By Sayuri Kusama, The Big Issue Japan
Four versions of The Big Issue title from Asia and Oceania gathered in Osaka in February, represented by editorial boards and sales support teams from South Korea, Taiwan, Australia, and Japan, to attend the first ever INSP coordinated Asia-Pacific regional meeting.
As always, INSP organizes an annual conference for the entire street paper network – the Global Street Paper Summit – as it will this year in Hannover hosted alongside the local street paper Asphalt. However, this was the first conference organized specifically for the Asia-Pacific region. INSP operations manager Zoe Greenfield also flew to Japan from Scotland to attend.
A walking tour of the Kamagasaki area (one of the largest communities of homeless people in Japan) and a welcome party took place the day before the conference, and 24 attendees were able to meet and chat with each other while eating sushi and handmade takoyaki [battered octopus balls], an Osaka specialty.
The conference began the following day, with presentations on the vendors and customers of each magazine, and a focus on the topic of effective sales, and interactions between readers and supporters. The Taiwanese and South Korean editions, both launched in 2010, have been working from the start to create a magazine that targets young people aged 20-35. The Australian magazine, launched in 1996, acknowledges that the university student-aged demographic of readers they initially targeted are now in their forties, and so is consciously striving for content that can be enjoyed by all generations including young people.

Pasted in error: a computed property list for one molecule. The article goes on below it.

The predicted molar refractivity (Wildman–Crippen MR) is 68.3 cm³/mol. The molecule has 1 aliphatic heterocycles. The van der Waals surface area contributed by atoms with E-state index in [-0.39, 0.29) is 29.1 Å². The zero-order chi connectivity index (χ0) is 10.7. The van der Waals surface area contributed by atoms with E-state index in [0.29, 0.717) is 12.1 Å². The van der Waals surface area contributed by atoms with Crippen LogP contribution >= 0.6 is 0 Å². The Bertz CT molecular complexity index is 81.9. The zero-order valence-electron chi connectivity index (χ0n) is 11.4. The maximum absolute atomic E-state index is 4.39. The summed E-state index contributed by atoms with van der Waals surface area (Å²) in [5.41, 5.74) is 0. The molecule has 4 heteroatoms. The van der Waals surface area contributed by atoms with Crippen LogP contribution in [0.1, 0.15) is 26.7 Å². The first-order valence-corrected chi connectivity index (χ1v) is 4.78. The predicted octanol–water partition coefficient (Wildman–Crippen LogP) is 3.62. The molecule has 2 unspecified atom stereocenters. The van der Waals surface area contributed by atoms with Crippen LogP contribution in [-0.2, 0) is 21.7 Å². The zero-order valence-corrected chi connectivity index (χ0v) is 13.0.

While the condition to register as a vendor in Japan is homelessness, many vendors in Taiwan are registered under mental health or physical disabilities, while the Australian edition adopts an even more flexible stance, where anyone who struggles to, or is unable to, immediately perform other work may also register.
A variety of practices in sales support were also reported. A mechanism is being devised in South Korea that automatically responds to inquiries on Facebook chat such as “Any vendors nearby?”. In Australia, a breakfast meeting is held on the first day of the release of the latest issue to boost the morale of the vendors. Sharing these ideas is an aspect of all street paper meet-ups that delegates find particularly useful. The difficulty of analysing sales was a common issue in all countries.
Mr. Shoji Sano, chairman of The Big Issue Japan, said: “We hope this conference can serve as the impetus for our magazines to work together to achieve something real.” The seeds of collaboration between this set of street papers were planted in Osaka. This was a stimulating conference where attendees were inspired by the knowledge and experiences of other magazines, were able to view their own editions from an objective perspective, and left with a new sense of purpose.